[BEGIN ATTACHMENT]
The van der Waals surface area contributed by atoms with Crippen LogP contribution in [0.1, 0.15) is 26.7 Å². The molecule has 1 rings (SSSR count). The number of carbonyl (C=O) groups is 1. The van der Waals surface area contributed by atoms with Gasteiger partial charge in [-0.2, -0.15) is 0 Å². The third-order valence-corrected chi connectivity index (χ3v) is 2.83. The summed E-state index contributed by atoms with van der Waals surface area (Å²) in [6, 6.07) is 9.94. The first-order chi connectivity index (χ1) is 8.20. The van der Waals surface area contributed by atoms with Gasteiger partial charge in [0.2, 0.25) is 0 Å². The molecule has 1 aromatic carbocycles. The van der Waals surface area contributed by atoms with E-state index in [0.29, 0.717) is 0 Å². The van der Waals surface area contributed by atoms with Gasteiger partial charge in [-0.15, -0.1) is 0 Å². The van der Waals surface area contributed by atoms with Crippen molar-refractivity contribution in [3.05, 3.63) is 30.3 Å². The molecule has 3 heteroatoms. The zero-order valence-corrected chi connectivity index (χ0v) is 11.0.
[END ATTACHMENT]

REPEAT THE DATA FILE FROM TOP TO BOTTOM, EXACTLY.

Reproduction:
The van der Waals surface area contributed by atoms with Crippen LogP contribution in [0.1, 0.15) is 26.7 Å². The molecule has 1 rings (SSSR count). The number of carbonyl (C=O) groups is 1. The van der Waals surface area contributed by atoms with Gasteiger partial charge in [-0.2, -0.15) is 0 Å². The third-order valence-corrected chi connectivity index (χ3v) is 2.83. The summed E-state index contributed by atoms with van der Waals surface area (Å²) in [6, 6.07) is 9.94. The first-order chi connectivity index (χ1) is 8.20. The van der Waals surface area contributed by atoms with Gasteiger partial charge in [0.2, 0.25) is 0 Å². The molecule has 1 aromatic carbocycles. The van der Waals surface area contributed by atoms with E-state index in [0.29, 0.717) is 0 Å². The van der Waals surface area contributed by atoms with Gasteiger partial charge in [-0.15, -0.1) is 0 Å². The van der Waals surface area contributed by atoms with Crippen molar-refractivity contribution in [3.05, 3.63) is 30.3 Å². The molecule has 3 heteroatoms. The zero-order valence-corrected chi connectivity index (χ0v) is 11.0.